Weiner-Davis says that from the research she has read, it appears that many couples are in divorce court because "women generally say there's a lack of communication and a lack of affection. And men generally say, 'I can't take my wife's nagging anymore.' "

With a grant from the National Institute of Mental Health, Markman and his colleagues have been conducting a longitudinal study of couples and their families to identify the signposts of happy marriages and to determine whether marital problems can be prevented. "Based on an analysis of premarital communication," Markman says, "we can predict now with 90 percent accuracy who's going to stay married and who's going to divorce."

Markman says he finds it amazing that "the amount of validation, empathy and support that people communicate and exchange doesn't predict well to anything. However, the amount of invalidation, the amount of criticisms, put-downs and indifference that is exchanged, is one of the best predictors for divorce, particularly for women, but it's true for men, too."

Markman, who is expected to present his findings at the AAMFT convention here, calls it the "worst-case scenario, when you're expecting something positive and you're getting something negative." And it happens frequently: Just ask the wife who spends hours trying to make order of the household bills, only to get yelled at for not buying stamps. Or the husband who works to organize the cluttered hallway closet, only to get chastised for making a mess in the process.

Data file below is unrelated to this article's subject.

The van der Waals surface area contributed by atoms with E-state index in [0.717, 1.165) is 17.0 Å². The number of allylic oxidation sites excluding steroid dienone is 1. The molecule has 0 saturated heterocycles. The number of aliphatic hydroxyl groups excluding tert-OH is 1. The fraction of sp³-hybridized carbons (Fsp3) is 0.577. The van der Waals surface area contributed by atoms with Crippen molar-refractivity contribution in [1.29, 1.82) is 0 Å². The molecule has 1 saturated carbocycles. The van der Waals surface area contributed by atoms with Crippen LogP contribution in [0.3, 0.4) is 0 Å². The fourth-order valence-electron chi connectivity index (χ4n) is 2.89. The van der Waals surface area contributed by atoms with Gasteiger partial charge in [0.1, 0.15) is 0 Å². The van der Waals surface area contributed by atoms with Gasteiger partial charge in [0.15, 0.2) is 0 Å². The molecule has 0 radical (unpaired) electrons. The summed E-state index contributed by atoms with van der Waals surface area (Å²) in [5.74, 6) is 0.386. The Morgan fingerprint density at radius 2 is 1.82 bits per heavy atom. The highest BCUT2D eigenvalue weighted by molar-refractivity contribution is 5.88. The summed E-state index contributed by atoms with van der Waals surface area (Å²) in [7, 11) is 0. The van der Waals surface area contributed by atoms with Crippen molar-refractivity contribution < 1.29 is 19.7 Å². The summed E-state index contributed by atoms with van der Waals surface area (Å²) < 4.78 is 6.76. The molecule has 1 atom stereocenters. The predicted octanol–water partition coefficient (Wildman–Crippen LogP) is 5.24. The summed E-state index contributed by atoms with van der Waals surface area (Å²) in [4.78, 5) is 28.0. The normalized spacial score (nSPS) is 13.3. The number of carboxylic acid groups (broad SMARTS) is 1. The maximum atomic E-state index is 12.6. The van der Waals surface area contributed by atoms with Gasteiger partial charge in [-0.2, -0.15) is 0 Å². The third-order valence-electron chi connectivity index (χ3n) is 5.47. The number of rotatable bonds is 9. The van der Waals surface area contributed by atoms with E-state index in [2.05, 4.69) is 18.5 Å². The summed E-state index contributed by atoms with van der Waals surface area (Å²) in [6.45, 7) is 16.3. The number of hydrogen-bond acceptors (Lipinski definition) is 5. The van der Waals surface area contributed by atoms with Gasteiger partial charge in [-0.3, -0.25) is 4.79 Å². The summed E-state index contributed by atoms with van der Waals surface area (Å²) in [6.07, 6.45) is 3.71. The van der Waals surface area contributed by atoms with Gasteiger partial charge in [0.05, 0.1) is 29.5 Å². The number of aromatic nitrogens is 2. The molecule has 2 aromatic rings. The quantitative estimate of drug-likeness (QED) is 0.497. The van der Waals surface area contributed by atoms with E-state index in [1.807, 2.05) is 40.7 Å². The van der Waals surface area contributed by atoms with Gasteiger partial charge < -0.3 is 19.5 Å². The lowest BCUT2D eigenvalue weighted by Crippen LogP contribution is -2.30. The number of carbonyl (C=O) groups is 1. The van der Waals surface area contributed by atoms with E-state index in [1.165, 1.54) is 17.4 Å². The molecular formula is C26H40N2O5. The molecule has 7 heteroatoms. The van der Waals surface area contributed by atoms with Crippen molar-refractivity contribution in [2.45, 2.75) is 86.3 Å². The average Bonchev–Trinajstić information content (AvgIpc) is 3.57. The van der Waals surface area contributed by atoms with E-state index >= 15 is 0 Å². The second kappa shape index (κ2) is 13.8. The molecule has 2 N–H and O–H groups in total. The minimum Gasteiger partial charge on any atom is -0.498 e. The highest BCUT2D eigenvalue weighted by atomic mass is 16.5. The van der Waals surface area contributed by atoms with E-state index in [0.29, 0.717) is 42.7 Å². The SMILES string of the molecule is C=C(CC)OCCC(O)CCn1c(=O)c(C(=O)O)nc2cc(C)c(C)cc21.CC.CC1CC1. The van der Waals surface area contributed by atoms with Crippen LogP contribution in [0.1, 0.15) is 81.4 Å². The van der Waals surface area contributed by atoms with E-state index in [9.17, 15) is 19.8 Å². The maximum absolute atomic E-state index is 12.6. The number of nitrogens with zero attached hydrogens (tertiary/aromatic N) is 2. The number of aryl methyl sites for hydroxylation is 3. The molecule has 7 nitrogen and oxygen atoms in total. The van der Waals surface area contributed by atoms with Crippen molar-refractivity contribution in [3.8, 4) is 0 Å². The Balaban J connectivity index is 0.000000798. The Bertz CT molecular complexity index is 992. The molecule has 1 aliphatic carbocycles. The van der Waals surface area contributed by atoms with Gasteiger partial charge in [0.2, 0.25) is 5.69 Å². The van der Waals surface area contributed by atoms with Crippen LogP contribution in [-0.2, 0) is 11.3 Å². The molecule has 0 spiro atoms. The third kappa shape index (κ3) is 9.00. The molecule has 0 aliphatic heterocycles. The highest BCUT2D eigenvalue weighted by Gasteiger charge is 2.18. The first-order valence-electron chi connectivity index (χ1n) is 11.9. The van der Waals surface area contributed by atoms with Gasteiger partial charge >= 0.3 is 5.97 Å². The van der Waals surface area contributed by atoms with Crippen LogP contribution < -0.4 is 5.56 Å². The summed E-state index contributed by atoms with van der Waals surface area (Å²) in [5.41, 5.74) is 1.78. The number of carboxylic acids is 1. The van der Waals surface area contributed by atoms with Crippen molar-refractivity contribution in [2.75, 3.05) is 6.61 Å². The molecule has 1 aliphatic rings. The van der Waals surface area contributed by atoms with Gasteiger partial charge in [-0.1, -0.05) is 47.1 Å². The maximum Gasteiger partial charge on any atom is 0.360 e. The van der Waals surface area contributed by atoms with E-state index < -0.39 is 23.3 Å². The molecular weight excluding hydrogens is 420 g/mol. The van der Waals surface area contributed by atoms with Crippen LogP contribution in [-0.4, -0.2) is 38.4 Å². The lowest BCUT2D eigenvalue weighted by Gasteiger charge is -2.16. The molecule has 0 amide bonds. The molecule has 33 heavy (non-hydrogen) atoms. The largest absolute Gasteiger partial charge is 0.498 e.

Markman also reports that men who show high levels of conflict avoidance and withdrawal "are, with a high degree of certainty, destined to divorce. At the same time, males who are doing a very good job at facilitating a problem discussion with their partner, are in relationships that are destined to remain stable and happy."

Says Markman, "Men are much worse at handling conflict than women, but that looks to women as if they're fleeing from intimacy. So when men start to withdraw, women start to pursue, and probably do it more and more negatively, especially over time. And that only makes men want to withdraw more."

This flight-leads-to-fight, "a very classic and destructive cycle," Markman says, is "the hallmark of marital distress."

"Imagine," Weiner-Davis says, "the woman who decides that her husband doesn't pay her enough attention. She's likely to go after him, to pursue him: 'Honey, is everything okay? Would you mind putting the paper down while we're sitting at the table together?' And imagine for a moment that the paper means nothing to this man. It wasn't his avoiding intimacy, it was just that he was reading an article he liked. Imagine that he then starts reacting to her pursuit by avoiding her. As she notices that, she intensifies her pursuit, and so he intensifies his withdrawal, until finally, what started out with 'Honey, is everything okay?' ends up in divorce."

Not all failed marriages fall victim to conflict mismanagement and this cat-and-mouse pursuit. But couples need to recognize that marriage, long-term commitment, takes work, attention and a mastery of communication, negotiation and problem-solving skills -- not often what couples think about when they embrace the romantic view of marriage -- fancy, fun and fate.